Instantaneous rate of change

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Instantaneous rate of change

Postby 205150314 » Fri Mar 13, 2020 5:49 pm

Is the equation of the instantaneous rate of change (-d[A]/adt) the same as the differential rate law (K[R]^n)?
If it is then why is it that the differential rate law doesnt have a negative and the instantaneous does?

Ryan Yee 1J
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Re: Instantaneous rate of change

Postby Ryan Yee 1J » Fri Mar 13, 2020 10:13 pm

In the first instance (-d[A]/adt), it measures the rate of the decrease of the reactant, but the second instance (K[R]^n) was determined experimentally. It still shows the reactant decreasing, but this time including the rate constant, K, so that you can write rate as a function of concentration.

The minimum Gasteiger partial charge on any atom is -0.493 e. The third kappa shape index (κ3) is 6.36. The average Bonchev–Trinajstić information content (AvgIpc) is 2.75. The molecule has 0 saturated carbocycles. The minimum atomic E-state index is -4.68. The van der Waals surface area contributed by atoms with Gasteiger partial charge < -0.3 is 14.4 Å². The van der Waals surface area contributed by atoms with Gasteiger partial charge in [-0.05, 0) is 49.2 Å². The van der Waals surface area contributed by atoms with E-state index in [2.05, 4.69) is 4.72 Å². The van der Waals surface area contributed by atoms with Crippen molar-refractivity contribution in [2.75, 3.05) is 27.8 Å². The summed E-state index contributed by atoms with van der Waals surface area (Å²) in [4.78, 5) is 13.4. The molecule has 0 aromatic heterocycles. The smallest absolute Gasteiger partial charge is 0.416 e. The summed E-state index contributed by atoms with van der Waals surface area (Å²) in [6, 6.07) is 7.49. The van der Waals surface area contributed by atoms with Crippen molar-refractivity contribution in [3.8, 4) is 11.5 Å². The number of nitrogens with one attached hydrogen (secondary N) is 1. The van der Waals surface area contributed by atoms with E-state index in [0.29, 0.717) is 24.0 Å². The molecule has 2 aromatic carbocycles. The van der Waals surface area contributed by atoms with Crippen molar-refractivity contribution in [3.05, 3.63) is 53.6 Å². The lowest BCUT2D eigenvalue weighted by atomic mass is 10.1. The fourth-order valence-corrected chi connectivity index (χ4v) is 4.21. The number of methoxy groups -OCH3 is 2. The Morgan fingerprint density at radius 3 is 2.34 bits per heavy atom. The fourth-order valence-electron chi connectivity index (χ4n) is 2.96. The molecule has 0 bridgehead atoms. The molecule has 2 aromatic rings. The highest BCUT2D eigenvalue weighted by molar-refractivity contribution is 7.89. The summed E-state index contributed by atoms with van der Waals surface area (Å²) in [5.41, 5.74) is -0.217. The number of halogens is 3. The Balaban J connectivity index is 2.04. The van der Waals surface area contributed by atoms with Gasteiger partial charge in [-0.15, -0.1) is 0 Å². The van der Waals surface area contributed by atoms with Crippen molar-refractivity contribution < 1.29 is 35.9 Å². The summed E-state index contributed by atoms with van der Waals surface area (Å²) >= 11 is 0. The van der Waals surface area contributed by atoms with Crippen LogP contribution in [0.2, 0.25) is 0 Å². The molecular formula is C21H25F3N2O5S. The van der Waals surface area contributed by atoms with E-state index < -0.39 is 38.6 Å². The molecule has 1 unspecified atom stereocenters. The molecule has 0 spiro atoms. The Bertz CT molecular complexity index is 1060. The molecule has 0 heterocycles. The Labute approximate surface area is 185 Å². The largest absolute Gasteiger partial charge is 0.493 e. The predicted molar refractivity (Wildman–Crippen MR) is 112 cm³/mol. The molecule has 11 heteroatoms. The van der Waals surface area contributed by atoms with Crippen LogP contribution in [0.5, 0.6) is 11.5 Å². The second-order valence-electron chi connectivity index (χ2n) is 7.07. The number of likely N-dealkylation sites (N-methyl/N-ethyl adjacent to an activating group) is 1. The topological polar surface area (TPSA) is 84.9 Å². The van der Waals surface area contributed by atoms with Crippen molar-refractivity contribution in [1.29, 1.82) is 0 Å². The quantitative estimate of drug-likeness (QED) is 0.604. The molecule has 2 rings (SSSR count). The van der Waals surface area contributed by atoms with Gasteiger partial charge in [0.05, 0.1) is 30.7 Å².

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Re: Instantaneous rate of change

Postby KnarGeghamyan1B » Sat Mar 14, 2020 2:00 am

The instantaneous rate law has a negative because the amount of reactant decreases as the reaction takes place.

Alex Tchekanov Dis 2k
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Re: Instantaneous rate of change

Postby Alex Tchekanov Dis 2k » Sat Mar 14, 2020 6:49 am

Also keep in mind that if the rate law contains multiple molecules, you can still find the rate of the reaction in relation to one specific molecule my setting the rate law equal to the instantaenous rate law and solving for your molecule.

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